Highway Addressable Remote Transducer Protocol
Highway Addressable Remote Transducer (HART ) is a standardized, widely used communication system to build industrial fieldbuses. It enables digital communications for multiple participants (field devices ) via a common data bus. HART is based on especially on the equally widespread 4/20-mA-Standard ( for transmission of analog sensor signals). Existing lines of the old system can be used directly and both systems are operated in parallel. The HART was developed in the 1980s by the company for its Rosemount field devices. In 1989, the HART standard by the HART Communication Foundation ( HCF) has been launched. Since 2007 is part of the HART fieldbus standard IEC 61158. Seat of the HART Communication Foundation in Europe Basel ( Switzerland ).
Benefits of HART
- Bus or network structure: About a 4/20-mA-Kabel several HART field devices can communicate bidirectionally and acyclic.
Data transfer is performed after the Bell 202 standard via Frequency Shift Keying ( FSK). The low-frequency analog signal is a high frequency vibration ( / - 0.5 mA) superimposed. A digital " 1" at the frequency of 1.2 kHz (1200 Hz) and a "0" is displayed with the frequency 2.2 kHz (2200 Hz).
HART specifies several protocol levels in the OSI model and allows the transfer of process and diagnostics data and control signals between field devices and higher-level control system. Standardized parameter sets can be used for cross-vendor operation of all HART devices. Most major manufacturers of sensors ( field devices ) offer devices with - some optional - HART communication. Typical applications include transducers for the measurement of mechanical and electrical variables.
The communication between the devices can according to the master / slave principle, take place, that is the slave - the field device - only sends information when the master - a request has been made - the management and control center. A further possibility of communication is the burst mode. In this case, the slave sends after initiation of communication unsolicited messages to the master.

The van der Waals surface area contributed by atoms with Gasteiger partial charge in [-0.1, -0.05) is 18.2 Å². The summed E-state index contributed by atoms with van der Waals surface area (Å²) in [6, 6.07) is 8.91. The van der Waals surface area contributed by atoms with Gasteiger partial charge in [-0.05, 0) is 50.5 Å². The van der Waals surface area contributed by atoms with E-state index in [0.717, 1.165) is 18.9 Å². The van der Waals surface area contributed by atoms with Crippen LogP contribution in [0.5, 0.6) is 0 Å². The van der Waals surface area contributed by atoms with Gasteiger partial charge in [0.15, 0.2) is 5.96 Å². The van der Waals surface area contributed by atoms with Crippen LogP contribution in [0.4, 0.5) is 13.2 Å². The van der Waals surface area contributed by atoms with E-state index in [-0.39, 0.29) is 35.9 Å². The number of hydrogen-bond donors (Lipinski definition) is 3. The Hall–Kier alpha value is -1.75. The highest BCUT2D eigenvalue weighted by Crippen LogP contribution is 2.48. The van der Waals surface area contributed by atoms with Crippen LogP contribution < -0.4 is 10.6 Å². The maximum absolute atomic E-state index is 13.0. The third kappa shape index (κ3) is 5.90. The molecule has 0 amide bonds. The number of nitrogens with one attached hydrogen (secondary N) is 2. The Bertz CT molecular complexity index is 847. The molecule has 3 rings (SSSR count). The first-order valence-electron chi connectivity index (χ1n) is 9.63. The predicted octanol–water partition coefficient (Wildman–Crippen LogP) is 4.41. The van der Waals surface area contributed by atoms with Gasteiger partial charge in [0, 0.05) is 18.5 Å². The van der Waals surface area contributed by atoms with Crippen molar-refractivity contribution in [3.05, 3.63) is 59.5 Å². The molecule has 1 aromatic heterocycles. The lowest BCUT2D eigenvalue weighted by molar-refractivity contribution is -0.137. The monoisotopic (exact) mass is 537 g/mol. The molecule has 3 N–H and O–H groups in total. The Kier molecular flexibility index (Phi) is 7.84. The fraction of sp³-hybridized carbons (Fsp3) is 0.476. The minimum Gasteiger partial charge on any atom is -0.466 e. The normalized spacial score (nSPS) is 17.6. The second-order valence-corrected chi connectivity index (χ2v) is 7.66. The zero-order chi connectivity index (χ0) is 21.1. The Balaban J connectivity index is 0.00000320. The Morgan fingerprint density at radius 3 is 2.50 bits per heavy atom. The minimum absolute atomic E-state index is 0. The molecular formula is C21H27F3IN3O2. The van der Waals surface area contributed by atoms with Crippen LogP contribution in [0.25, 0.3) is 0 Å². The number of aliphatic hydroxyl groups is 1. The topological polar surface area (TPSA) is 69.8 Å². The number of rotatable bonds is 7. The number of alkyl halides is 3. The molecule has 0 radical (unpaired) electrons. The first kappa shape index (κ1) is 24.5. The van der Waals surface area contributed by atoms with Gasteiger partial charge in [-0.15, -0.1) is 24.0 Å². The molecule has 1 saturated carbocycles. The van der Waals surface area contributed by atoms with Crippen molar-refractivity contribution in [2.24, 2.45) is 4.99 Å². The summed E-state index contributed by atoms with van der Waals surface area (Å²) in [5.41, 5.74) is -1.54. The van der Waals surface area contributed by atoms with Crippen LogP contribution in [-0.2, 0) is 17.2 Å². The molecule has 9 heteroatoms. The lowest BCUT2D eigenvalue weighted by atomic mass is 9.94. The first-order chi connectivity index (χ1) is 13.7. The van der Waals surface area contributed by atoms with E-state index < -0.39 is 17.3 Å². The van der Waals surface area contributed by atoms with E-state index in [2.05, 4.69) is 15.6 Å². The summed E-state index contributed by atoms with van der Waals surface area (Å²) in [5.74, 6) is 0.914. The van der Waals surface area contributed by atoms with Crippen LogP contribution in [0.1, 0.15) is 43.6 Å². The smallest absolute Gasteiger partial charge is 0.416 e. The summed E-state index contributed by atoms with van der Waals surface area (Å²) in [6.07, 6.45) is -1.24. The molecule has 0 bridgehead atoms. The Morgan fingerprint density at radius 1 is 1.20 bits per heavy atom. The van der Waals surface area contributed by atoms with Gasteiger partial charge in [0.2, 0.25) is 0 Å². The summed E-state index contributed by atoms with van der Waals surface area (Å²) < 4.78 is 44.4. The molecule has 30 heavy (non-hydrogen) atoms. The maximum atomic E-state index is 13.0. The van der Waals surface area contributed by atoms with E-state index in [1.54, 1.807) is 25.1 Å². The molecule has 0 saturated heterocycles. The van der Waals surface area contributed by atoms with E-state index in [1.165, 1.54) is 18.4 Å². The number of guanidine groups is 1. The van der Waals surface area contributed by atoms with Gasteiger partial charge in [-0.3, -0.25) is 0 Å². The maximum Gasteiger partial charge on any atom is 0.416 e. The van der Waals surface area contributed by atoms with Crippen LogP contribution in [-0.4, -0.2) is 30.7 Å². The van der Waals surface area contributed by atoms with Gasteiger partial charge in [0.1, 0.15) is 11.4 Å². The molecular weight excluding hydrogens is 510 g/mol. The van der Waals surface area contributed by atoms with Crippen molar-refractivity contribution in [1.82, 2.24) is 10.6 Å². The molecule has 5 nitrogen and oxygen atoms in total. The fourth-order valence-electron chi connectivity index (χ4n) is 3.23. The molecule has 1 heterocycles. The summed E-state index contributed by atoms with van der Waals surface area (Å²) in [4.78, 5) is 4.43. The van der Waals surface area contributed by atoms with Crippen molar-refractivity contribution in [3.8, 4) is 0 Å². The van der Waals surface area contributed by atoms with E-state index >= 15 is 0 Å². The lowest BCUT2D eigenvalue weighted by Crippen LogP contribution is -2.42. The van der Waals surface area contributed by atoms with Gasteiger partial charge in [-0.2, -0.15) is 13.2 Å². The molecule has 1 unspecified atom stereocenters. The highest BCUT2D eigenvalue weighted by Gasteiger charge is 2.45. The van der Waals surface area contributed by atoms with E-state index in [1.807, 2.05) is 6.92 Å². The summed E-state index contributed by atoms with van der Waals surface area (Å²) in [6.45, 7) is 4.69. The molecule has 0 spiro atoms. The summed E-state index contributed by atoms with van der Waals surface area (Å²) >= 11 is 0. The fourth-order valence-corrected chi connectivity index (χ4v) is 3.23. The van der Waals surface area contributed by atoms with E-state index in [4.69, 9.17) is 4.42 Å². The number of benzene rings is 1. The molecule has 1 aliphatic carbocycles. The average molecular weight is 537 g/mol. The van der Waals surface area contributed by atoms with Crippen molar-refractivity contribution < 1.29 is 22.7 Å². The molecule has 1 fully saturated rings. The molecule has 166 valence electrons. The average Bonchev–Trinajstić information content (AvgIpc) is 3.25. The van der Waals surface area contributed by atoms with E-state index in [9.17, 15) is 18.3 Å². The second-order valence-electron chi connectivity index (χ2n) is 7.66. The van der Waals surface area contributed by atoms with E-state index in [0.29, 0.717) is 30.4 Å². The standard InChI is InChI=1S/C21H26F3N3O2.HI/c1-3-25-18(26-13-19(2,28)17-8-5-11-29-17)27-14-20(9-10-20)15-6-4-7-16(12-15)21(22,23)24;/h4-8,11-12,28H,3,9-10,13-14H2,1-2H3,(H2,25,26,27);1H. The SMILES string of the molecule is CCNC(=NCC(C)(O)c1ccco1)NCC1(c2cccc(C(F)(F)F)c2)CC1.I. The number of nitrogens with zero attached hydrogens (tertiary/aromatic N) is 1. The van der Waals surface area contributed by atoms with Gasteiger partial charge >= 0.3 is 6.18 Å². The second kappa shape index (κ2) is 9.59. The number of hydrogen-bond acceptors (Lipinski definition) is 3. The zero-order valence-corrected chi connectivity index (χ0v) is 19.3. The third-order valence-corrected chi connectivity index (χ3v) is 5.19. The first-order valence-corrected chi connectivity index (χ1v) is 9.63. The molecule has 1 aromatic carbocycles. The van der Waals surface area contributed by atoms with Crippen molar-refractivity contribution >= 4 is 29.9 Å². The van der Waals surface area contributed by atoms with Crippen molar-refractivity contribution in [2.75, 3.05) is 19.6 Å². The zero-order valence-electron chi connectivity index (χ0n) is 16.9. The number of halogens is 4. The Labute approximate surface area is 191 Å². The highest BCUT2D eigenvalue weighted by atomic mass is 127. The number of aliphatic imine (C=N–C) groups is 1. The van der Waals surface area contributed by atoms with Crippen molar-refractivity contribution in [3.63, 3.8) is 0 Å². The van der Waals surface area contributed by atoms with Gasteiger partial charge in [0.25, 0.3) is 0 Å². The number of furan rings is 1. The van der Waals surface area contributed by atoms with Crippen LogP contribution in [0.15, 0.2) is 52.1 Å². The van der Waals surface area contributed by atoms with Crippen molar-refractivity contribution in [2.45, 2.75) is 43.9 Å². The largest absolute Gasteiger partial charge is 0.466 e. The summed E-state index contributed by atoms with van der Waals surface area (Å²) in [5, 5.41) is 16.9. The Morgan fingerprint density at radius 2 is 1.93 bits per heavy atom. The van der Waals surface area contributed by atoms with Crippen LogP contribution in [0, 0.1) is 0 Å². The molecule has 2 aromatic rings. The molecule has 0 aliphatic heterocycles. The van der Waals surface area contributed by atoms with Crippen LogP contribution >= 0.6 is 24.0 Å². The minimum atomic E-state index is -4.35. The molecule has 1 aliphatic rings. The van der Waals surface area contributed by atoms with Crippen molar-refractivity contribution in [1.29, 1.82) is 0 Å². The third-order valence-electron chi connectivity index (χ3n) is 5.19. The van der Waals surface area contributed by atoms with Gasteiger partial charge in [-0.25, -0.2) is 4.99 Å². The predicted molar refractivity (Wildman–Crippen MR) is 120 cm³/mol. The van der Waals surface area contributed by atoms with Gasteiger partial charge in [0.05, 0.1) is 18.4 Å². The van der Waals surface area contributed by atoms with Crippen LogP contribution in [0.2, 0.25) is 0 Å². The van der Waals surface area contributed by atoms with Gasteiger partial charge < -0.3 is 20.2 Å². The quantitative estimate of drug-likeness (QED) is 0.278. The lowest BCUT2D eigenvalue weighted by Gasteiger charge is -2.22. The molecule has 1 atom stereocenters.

In September 2007, the new WirelessHART standard has been set and published by the HCF (HART Communication Foundation ). The radio transmission is based on the wireless communication standard IEEE 802.15.4 ( ISM band ) and TDMA used as the transfer method. The communication provides an encryption based on the Advanced Encryption Standard (AES 128 ) to allow the transfer of data and the parameterization of field devices can not be changed without authorization.
WirelessHART is a part of the new HART 7 specification and was standardized as IEC 62591:2010. The completion of the HART test specification is expected by mid 2008. Thus, the first WirelessHART -compliant instruments are likely to still be available in 2008.
The network organizes itself ( Meshed Network). If a field device can be added to an existing network, only one type password must be entered in the topology map will be self-organizing. Transmission distances in outdoor areas up to 3 km from participant to participant. In spatially successive participants, therefore, significantly larger distances can be covered, since the intermediate participants were, act as a repeater.
Built-in redundancy: If a participant fails as transmission, the transmission is established automatically via another subscriber. Are transmitting the same information as in the wired HART. The measured value transmission cycles depend on the system configuration and are typically between 15 seconds and several hours.
Typical areas of application of WirelessHART:
- Large distances to be bridged, such as the monitoring tank
- Measuring devices that are mounted on rotating or moving parts
- With obstacles in the signal path as train tracks or rivers
- Parameterization and operation of HART components to controllers that are not yet capable of HART
- Subsequent or temporary installation of field devices
- Open and standardized by the support of all in the HCF (HART Communication Foundation ) registered HART devices.